Supreme Court Allows More Athlete Compensation in NCAA Loss
(Bloomberg) -- The U.S. Supreme Court cleared the way for greater compensation for student-athletes in a decision that may loosen the National Collegiate Athletic Association’s grip over college sports.
Unanimously rejecting the NCAA’s bid for broad antitrust immunity, the high court on Monday upheld an order that will let member schools provide more education-related benefits, including computers, internships and academic achievement awards.
The federal district court order “may encourage scholastic achievement and allow student-athletes a measure of compensation more consistent with the value they bring to their schools,” Justice Neil Gorsuch wrote for the Supreme Court.
The lower court ruling lifted some of the NCAA’s compensation limits for student-athletes. It was a partial victory for current and former college football and basketball players who sued to let schools start paying athletes.
The NCAA said the limits protect the amateur nature of college sports and preserve it as a distinct product. The NCAA argued a 1984 Supreme Court decision gave it wide latitude to define amateurism and set eligibility rules. Gorsuch rejected that argument, saying the 1984 ruling didn’t mean that courts “must reflexively reject all challenges to the NCAA’s compensation restrictions.”
The order lets schools pay for academic tutoring, arrange for paid post-eligibility internships and provide scholarships for graduate or vocational school. Schools will also be allowed to offer academic achievement awards as large as the athletic achievement awards they could already provide, currently with a $5,980 annual cap.
Gorsuch said the trial court order leaves the NCAA with “considerable leeway” to define exactly what’s included in that education-related compensation.
“While today’s decision preserves the lower court ruling, it also reaffirms the NCAA’s authority to adopt reasonable rules and repeatedly notes that the NCAA remains free to articulate what are and are not truly educational benefits, consistent with the NCAA’s mission to support student-athletes,” the NCAA said in a statement.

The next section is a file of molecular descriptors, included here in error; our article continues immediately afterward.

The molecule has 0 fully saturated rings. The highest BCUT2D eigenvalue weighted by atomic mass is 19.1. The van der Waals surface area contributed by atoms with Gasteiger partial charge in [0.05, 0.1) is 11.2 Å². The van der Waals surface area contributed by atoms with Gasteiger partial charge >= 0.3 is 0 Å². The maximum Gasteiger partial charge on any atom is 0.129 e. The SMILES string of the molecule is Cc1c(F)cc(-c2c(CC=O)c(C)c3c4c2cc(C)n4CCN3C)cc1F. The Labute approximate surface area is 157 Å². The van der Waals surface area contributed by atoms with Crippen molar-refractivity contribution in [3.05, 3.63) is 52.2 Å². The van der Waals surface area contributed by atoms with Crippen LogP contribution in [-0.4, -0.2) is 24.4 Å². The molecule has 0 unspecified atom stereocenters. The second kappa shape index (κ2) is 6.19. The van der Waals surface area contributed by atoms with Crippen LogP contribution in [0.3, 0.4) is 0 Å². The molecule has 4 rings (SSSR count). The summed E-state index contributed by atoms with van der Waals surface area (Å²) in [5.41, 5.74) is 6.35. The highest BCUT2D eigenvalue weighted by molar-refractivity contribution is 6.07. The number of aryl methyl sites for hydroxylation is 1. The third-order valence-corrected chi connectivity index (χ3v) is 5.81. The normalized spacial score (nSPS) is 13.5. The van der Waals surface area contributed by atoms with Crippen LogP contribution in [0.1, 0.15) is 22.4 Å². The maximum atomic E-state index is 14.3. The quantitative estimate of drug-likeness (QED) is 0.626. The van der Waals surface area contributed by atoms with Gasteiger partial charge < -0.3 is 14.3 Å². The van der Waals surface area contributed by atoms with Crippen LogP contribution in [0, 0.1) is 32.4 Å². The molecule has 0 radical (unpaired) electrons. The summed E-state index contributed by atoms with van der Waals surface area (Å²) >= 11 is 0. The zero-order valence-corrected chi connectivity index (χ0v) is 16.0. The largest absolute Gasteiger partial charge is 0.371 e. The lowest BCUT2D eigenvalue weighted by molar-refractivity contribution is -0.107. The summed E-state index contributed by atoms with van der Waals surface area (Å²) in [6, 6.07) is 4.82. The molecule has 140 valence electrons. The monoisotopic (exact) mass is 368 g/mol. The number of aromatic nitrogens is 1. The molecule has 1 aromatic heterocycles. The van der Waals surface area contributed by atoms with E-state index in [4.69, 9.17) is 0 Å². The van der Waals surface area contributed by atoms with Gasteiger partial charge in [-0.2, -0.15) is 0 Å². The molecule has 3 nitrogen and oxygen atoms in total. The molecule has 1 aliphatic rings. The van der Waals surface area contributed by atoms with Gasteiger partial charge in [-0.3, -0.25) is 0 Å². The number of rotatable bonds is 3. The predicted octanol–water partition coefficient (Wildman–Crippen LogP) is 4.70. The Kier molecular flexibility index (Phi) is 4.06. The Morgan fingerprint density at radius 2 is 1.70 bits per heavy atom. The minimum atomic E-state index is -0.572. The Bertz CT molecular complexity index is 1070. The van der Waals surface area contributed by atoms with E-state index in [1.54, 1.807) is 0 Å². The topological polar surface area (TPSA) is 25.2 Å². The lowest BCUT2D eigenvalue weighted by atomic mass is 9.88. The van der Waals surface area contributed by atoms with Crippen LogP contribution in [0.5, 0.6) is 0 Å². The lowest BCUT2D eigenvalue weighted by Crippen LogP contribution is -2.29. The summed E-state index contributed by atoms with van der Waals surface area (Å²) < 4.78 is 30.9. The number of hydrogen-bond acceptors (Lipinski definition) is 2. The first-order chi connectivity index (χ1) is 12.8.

Gorsuch portrayed the case as a limited one, involving “only a narrow subset of the NCAA’s compensation rules.” But Justice Brett Kavanaugh suggested he would be willing to go much further in a future case, saying the NCAA and its member colleges were suppressing the pay of the student-athletes who generate billions of dollars in revenue.
“Nowhere else in America can businesses get away with agreeing not to pay their workers a fair market rate on the theory that their product is defined by not paying their workers a fair market rate,” Kavanaugh wrote in a separate opinion. “And under ordinary principles of antitrust law, it is not evident why college sports should be any different.”
While the decision is narrow and won’t allow “pay for play” for athletes, it will open up the door to a greater expansion of benefits to athletes, such as long-term medical coverage or graduate or professional school scholarships, said Amy Privette Perko, chief executive officer of the Knight Commission on Intercollegiate Athletics.
“The model hasn’t evolved enough to represent a fairness to college athletes,” Perko, who formerly worked for the NCAA, said in an interview. “When you have a unanimous decision from the Supreme Court, that speaks volumes.”
The case reached the Supreme Court amid a push in Congress and state legislatures to let athletes earn money off the use of their names, images and likenesses. The NCAA has been developing a plan to start letting athletes earn that type of income but in January delayed a vote on the change.
Senator Chris Murphy, a Democrat from Connecticut who earlier this year introduced a bill to allow college athletes unrestricted use of their name, image and likeness and would penalize colleges for imposing rules that curb those rights, tweeted in support of the ruling Monday.
“The NCAA collusion machine, designed to keep college athletes impoverished so the billions in profits can be kept for a small cabal of insiders, is finally starting to crumble to pieces,” Murphy said in the tweet.
The NCAA, which started as a rules-making body for football, has overseen intercollegiate athletics in the U.S. since 1906 and now supervises two dozen sports at about 1,100 member schools.
The case is NCAA v. Alston, 20-512.
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